Infinity War. Thanos. (Photo: Film Frame)


“We knew Infinity War would live or die based on our ability to bring Thanos to the screen in a convincing way,” DeLeeuw adds. “We had the opportunity to work on a villain that could reach the heights of a character like Darth Vader. It just had to work, and because of the dedication of everyone involved it did. We started with blend shapes and ended with machine learning algorithms recognizing incredibly detailed movements on Josh Brolin’s face and transferring those moments to the digital model.”

Says DeLeeuw, “When we started Infinity War, Ryan Meinerding, Marvel’s Head of Visual Development, asked what we could do to make Thanos successful. I immediately said, ‘Let’s incorporate more of Josh Brolin into the design.’ If we could see Brolin’s eyes in Thanos, I knew it would be a great starting point for retargeting the facial capture. Ryan came back with one of the most amazingly detailed ZBrush sculpts I have ever seen. We sent the Zbrush file to Digital Domain and Weta to start developing the character. Each company brought something special to the character and we were able to merge the two. We captured Brolin during a test session, and Digital Domain came back with a test using their machine learning tools that allowed Thanos to reproduce Josh Brolin’s incredibly subtle performance. Thanos’ character was able to grow into one of our most memorable villains. In the end, it all came down to the size of the work. Without having gone through the process of making Infinity War, we could never have finished Endgame.

Endgame. The charge. Tony Stark/Iron Man (Robert Downey Jr.) (Photo: Film Frame)

The Portals

“In Avengers: Endgame, the moment when the portals open, bringing all our heroes to the battlefield, had to be faultless to allow the emotion of that sequence to play out for the audience,” says Aitken. “This sequence combines complex plate-based work with epic full-CG shots. The timing of the reveal of Black Panther, Shuri and Okoye, when the first portal opens and they step out of the bright hazy glow of the Wakanda light and into the cool dark light of the compound bomb crater, went through multiple revisions. Teasing out their reveal, which confirms that the heroes’ plan for reversing Thanos’ blip has actually worked, was instrumental in allowing the full emotional intensity of this landmark scene to play out.”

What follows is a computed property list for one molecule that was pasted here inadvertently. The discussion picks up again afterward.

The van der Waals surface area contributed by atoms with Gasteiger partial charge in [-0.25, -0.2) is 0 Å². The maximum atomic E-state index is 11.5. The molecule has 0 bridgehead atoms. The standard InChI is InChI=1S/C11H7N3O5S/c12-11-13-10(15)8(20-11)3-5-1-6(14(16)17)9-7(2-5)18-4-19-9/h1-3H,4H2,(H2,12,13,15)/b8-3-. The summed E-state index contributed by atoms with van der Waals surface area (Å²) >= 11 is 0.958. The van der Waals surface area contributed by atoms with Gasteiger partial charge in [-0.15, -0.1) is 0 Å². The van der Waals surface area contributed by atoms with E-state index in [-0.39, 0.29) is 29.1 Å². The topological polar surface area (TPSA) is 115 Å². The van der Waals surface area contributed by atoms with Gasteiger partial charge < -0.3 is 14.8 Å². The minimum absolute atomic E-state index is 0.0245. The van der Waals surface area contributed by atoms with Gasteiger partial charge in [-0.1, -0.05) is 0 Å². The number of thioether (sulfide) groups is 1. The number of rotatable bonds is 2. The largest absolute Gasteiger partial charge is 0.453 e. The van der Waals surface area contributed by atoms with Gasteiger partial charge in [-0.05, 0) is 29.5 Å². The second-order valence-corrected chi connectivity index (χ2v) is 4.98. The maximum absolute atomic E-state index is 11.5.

Final Battle

“If Infinity War was our master’s degree, Endgame was our doctorate. We used everything we learned from the previous movies and more for the final battle,” comments DeLeeuw. “One of the biggest challenges was dealing with the sheer size and scope of the battle. We split the battle between Cinesite, ILM and Weta, dealing with “thousands of digital doubles, over 50 hero characters, complex fluid sims, digital explosions, an entire digital set, each of the heroes’ special powers, dust from the blip, wet raccoon hair, Doctor Strange magic – the number of effects are almost impossible to list. Without the heavy lifting of Weta, ILM and Cinesite, we never would have finished.” DeLeeuw was more than pleased with the finished result. “Watching the final battle with an audience and listening to their reaction is one of the most awesome experiences of my career.”

Matt Aitken on Infinity War and Endgame

Matt Aitken, Weta Digital Visual Effects Supervisor for Infinity War and Endgame, worked on four MCU films and was “an avid audience member” for the others. He talks with VFX Voice about Weta’s work on the final two Avengers movies, which took the franchise’s advancements in visual effects to a new level.

VFX Voice: What was Weta’s main work on Infinity War?

Matt Aitken: Weta Digital was responsible for the 3rd-act battle sequences on Planet Titan — the Q-Ship crash, Iron Man, Doctor Strange, Spidey, Star-Lord and company planning the attack on Thanos as well as the extended fight with Thanos on Titan and the deaths of most of the heroes on Titan once Thanos gets the last Infinity Stone.

Endgame. Thanos. (Photo: Film Frame)

VFX Voice: How did you build Thanos to deliver such an emotionally and physically compelling performance in Infinity War?